Bunting and bags…part two

I do love bunting! Girly, patriotic, vintage, any type catches my eye! It was one of the things I desperately wanted to sew prior to learning, so it was one of the first things I sewed! IMG_1873

This particular bunting was the first ever bunting I sewed and the 3rd thing I ever sewed – it is farm fabric out of fat quarters which I got from hobby craft and I still have it hung in my kitchen 🙂

I was asked by my friends mother in law if I would sew her some nautical themed bunting to be hung above the bar in her boat themed private bar. I also wanted to sew some bunting for the Jamberry coffee afternoon I’m putting on next week.

There are many, many ways to make bunting, none are wrong, all are right, its just however you want to make it.

For my Jamberry bunting I just wanted to quickly sew it up, for the nautical bunting I obviously wanted to produce a more substantial bunting.

Firstly I needed to cut out the triangles. I decided to try the pre-printed bunting triangles from Rose and Hubble fabrics

I will definitely use these again, so much easier than how I had to do the Jamberry triangles

Next was the lettering, I do this by measuring the width and height I need for the letters (make sure and measure the width at the most slim part of the triangle where you want the letters to go)

I draw squares on  felt or fabric I’m using with these measurements and then draw the letters in to fit within these dimensions

Hands up if you spotted the (non) deliberate mistake? yep, I wrote the letters the right way round, they should of been the wrong way round! I still do that almost every time by the way haha IMG_2596

Cut one out the wrong way around before I realised my mistake!

I cut the rest out correctly. IMG_2597

Next is to pin the letters onto the triangles to ensure they fit.

Prior to appliqueing the letters on you need to ensure they are approximately all in the same place on the triangles. I do this by measuring up from the bottom point of the triangle and put the bottom of the letters the same distance up on each one.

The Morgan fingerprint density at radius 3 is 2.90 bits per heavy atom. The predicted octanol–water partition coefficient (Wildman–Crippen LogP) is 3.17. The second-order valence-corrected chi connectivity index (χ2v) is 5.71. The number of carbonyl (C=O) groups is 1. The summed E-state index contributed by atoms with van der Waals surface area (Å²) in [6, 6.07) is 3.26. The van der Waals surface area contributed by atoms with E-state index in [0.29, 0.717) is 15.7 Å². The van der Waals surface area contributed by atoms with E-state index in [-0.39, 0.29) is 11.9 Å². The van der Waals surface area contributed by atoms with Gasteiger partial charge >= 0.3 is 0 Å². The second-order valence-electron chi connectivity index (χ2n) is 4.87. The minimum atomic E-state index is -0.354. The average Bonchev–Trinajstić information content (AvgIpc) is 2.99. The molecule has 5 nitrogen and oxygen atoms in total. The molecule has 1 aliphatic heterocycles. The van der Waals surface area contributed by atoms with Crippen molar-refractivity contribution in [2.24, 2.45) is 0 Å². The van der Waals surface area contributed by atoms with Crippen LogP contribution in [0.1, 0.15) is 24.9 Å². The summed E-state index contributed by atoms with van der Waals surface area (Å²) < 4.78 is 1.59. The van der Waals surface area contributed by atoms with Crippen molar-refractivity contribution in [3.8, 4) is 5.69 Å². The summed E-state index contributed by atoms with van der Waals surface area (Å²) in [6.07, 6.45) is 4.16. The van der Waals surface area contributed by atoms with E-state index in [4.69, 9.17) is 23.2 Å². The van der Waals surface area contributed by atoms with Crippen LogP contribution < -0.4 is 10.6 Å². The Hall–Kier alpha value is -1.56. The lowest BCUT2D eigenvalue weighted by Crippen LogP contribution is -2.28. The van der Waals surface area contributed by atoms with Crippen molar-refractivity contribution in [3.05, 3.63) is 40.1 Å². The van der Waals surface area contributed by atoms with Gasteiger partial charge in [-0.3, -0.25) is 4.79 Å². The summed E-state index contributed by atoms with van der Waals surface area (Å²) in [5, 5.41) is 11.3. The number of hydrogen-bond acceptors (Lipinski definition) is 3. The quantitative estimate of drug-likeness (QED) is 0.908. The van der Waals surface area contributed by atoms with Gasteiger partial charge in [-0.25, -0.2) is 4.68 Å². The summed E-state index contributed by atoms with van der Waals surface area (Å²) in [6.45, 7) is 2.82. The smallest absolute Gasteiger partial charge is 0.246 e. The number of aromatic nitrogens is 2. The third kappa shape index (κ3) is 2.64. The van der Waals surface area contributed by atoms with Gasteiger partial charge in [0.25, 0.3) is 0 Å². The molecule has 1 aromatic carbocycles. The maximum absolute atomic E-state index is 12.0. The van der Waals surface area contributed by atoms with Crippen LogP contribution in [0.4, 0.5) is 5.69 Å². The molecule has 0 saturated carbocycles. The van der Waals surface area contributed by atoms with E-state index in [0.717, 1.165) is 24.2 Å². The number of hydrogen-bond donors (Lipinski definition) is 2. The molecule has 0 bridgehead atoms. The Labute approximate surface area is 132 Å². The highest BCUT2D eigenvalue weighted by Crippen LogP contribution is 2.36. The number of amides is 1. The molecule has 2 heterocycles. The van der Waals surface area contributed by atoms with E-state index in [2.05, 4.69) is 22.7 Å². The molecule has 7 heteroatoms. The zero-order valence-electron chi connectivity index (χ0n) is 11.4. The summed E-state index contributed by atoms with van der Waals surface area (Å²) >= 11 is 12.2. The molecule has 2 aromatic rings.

I personally like a large zig zag for applique

10 is my zig zag stitch, the 4.0/6.0 is stitch width, 2.0/3.0 stitch length.

Next is to carefully applique around the letters

I did make a good mistake on the first R I did, of stitching the front to the corner haha

This is where the nautical bunting differs from the Jamberry bunting. I made the nautical bunting double sided.

I pinned another triangle onto each flag, right sides together.

Then sewed them together, leaving a gap on one side so as to turn the flag right side out.

So as to attempt to get crisper sides and points when turned right way, I then trim the seams. I leave the gap with more fabric though to make it easier when sewing it shut 🙂 IMG_2636

I then turned it right way out,

I then topstitched around both to close the gap and to give the flags a crisper view

I went to my local haberdashery place bought some nautical ribbon. I love this ribbon, it is gorgeous. I was going to make a channel for the ribbon to go through the flags, but this ribbon is so cute that I decided to sew it to the actual flags.

I sewed it both at the top and the bottom of the ribbon so as to make sure it was secure.

For the Jamberry bunting as this doesn’t matter so much the finish I decided to use my pinking shears to cut around the edges to prevent them fraying instead

 and then put to ribbon on in the same way as the nautical bunting as it was a quicker way than making a channel, even though I’d done it for aesthetics on the nautical bunting.

Finished!

and some other bunting I have made over the last 21 months, in all different ways. As I said, there is no right way to make bunting, just do what you feel like! and they all look great and are easy to do so give bunting a bash!

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